I believe there are two types of people in this world:  people who do stupid things and people who do stupid things but don’t admit to them.  I fall in the former category.   Paragons of perfection may not wish to acknowledge it, but stuff happens. Admittedly, stuff happens to some of us more than others…but it happens to all of us.  Anyone who says otherwise is lying or boring.  Doing something stupid doesn’t mean you’re stupid it means you’re human.

One of the more bone-headed things I’ve done occurred when I was a cub reporter for The Middletown Journal. Early one summer morning the newsroom radio scanner crackled to life with word of a house fire. Turned out all the veteran reporters who would have been assigned this were working other stories. So this plum assignment fell into my lap. I was only 17-years-old and I was excited (in a journalistic type way, not that someone was losing all their worldly possessions). I sped to the scene about 5 miles from where the newspaper office was located.  As I got closer I could see billows of black belching smoke rolling skyward. Orange sherbert-colored flames arched into a crisp blue sky.  Several firetrucks were already on the scene dousing the vinyl-sided ranch house with water.

CAPTION: a copy of my old press pass from my newspaper reporting days.

I screeched my car to a halt, grabbed my news notebook and pen, and scrambled towards the scene.  I spent about 20 minutes interviewing the supervisor on duty and talking to neighbors. Then the home’s owner arrived.  He promptly started spilling the contents of his breakfast all over the front  lawn.  Some friends who had arrived first compassionately hugged him and walked him to a lawn chair where he sat and watched his life spiral into the sky on a staircase of smoke.  As an aside, that was always a very wrenching part of news coverage for me: having to witness a tragedy but not being able to really reach out as a human to comfort someone.  The reporter’s job is just to grab the facts.  At 17 I was probably taking that a little too much to heart, I would learn later that there is room for some basic compassion and consideration.  I went through my notes, conferred with the newspaper photographer on the scene and then glanced at my watch.  Deadline for the afternoon paper was about an hour away, I’d easily have time to drive back, type a story and submit it in time.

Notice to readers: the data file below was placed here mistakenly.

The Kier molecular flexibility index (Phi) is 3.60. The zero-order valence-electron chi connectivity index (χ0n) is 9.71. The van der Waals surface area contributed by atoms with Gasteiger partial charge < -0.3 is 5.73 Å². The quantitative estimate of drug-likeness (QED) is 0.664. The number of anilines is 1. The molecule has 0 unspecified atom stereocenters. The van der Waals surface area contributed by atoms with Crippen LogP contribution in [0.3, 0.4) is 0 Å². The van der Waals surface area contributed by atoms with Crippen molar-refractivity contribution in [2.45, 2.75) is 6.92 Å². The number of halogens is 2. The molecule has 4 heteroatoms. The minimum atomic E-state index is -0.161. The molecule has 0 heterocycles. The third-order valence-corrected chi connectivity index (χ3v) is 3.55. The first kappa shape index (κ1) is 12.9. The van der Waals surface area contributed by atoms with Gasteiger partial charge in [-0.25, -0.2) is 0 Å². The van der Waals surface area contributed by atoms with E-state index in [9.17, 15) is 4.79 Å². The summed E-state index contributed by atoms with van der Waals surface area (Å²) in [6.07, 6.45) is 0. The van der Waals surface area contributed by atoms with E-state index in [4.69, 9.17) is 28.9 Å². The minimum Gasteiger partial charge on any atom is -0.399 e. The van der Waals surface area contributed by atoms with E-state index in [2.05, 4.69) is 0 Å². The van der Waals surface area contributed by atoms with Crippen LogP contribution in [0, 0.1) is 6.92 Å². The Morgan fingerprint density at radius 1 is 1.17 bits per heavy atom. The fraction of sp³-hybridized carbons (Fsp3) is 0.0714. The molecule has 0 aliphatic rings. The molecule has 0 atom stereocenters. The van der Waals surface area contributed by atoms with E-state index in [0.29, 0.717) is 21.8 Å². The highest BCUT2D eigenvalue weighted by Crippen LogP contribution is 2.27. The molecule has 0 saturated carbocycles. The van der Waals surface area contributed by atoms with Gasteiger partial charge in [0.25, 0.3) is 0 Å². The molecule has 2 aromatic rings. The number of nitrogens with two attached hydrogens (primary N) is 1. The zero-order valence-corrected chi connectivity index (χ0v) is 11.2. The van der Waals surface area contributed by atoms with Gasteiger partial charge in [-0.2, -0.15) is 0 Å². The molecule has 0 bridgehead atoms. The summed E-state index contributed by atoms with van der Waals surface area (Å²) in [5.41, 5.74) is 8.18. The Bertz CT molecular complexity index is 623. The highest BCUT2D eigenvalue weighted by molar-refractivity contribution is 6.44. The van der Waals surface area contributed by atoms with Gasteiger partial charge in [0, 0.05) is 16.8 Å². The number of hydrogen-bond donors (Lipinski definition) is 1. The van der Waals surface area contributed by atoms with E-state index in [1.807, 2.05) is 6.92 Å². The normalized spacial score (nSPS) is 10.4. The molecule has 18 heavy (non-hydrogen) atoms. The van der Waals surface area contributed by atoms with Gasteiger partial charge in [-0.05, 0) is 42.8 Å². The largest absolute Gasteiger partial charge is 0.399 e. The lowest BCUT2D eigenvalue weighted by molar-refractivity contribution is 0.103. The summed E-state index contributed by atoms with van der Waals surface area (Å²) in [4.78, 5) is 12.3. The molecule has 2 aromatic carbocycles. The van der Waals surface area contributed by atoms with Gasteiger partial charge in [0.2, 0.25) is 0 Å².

“Hey, bud, your car’s been on awhile…”  the photographer observed.

Holy-moly, he was right.  In my excitement to get there and get out, I had left my car running and “Ol’ Ned” as I had affectionately named it (a maroon-colored 1983 Oldmobile) had this nasty habit of overheating when idling.  Okay, no smoke yet, no big deal, I’ll just go turn it off.  But a chill rattled me as my hand grasped the handle and found my car was locked.  I had been so eager to get to the scene that I remembered one step (always lock my car when I get out), but neglected the basic first (turn car off and take out keys)

My choices were narrowing.   Do nothing and risk having Ol’ Ned go up in smoke (there was a fire department already on scene, at least that was something) or take more drastic action.  Seeing that deadline was now only 45 minutes away I chose the latter.

“Ahem…sir?”  I said to the fire captain.

“You, again?   Can’t you see we’ve got our hands full?” the fire captain said, motioning to the still blazing building.

“Yes, but you’ll have them even more full if we don’t do something about my car NOW,” I summoned the courage to say.  “I need you to break out one of my car windows.”

“you, what???”  the captain asked incredulously.

“just a small one in back….” I said sheepishly.

“Well, this is a first…” he paused.

So the fire captain pulled someone off the blaze they were fighting to go prevent another one.  The fireman gleefully broke my window (ha….can’t believe this bud, you’ll have some explaining to do when you get back, he guffawed)  I jumped into my car and made it to the newsroom with little time to spare and quickly pounded out my story on the newsroom’s vintage mid-80s computer keyboard. (and had a photographer not been there to witness this I probably never would have uttered a word of the incident)

That’s my stupid story confession.  Anyone have anything stupid to confess or am I alone here? (and don’t worry, I have more recent stuff…if this proves to be a cathartic confessional, we’ll do this again).